Cabinet & Countertop Inspirations

Inset vs. Overlay Door Styles: What is the Difference and Which Is Best for You?

Posted by

If you have looked even casually at kitchen cabinets, you already know that there are more than a few options available to you in everything from style to color. Another option to consider is the choice between Inset, Full, or Partial Overlay cabinet doors.

Inset Cabinet Doors are set into the cabinet frame and fit flush with the face of the cabinet when closed.  Since the door is flat with the rest of the cabinet, a door pull or knob is needed to open the cabinet. With this type of door, the hinges can either be concealed or exposed. Inset cabinets are desired by many for their smooth, clean appearance, but there is a price to be paid for the look and quality of inset doors. That price is between 15-30% more than overlay doors. Beyond the increase in price, there are a couple of other things to keep in mind with these doors. Cabinets with inset doors provide the smallest amount of storage space, making the storage of large items sometimes difficult. Also, the expansion of wood caused by high levels of humidity can sometimes cause rubbing to occur between the door and the frame. A couple of examples of inset cabinetry are below.

 

 

 

Full Overlay Doors give a similar appearance to that of inset doors without the higher cost. They completely cover the cabinet face, providing the flat cabinet front so desired in inset cabinets. Since they are not set inside the cabinet frame, full overlay provides the greatest amount of storage with ample room for items such as pots and pans. Double doors in full overlay style come without the vertical stile on the face frame which allows for even better storage capacity and easier access of stored items. With only 1/4th of an inch between cabinet doors, pulls or knobs are needed.  Here are pictures of full overlay cabinet doors.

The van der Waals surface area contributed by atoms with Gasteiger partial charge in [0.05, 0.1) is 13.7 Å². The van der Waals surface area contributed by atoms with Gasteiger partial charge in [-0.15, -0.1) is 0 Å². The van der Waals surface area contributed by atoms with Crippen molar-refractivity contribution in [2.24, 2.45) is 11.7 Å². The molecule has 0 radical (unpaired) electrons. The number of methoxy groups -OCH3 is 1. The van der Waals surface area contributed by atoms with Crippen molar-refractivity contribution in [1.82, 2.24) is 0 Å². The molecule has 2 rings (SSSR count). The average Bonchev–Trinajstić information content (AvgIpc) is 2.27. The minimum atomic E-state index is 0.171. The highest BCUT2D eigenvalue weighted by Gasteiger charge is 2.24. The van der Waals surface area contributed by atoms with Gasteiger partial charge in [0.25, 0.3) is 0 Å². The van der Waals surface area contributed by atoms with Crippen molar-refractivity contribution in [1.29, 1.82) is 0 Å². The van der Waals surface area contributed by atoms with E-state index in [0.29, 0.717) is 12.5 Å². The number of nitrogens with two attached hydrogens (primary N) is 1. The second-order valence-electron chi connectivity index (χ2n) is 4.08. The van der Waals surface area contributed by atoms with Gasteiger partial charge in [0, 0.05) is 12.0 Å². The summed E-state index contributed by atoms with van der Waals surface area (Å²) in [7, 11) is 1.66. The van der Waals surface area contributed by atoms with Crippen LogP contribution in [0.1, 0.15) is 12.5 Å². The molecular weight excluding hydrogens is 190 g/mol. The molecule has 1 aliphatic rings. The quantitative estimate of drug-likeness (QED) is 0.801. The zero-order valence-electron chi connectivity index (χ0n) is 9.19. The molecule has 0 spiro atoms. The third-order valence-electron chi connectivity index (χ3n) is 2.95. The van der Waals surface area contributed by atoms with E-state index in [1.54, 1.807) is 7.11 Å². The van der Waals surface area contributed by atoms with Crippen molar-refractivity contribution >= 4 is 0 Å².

Partial or Traditional Overlay Cabinets are the most common and least expensive option for your kitchen. The door sits on the cabinet face, leaving a “gap” of usually 1-1 ¼ inch between the doors, allowing the face frame of the cabinet to be seen. No hardware is required with these cabinet doors as there is finger space on the sides of the doors in which to open them. Though a more traditional look, cabinets with partial overlay doors are still a popular choice and a good option for many kitchens, especially if cost is a factor. Below is a church kitchen that utilized Partial Overlay doors.

 

 

Whether you go with the classic appeal of partial overlay doors or opt for the more custom look of inset, your kitchen is sure to bring you years of enjoyment because it will reflect your style. There is no right or wrong choice- there’s just YOUR choice. Make it one that you will be satisfied with for years to come and you won’t go wrong. Stop in our Spiceland Indiana design showroom to see examples of all three styles.

 

 


 

link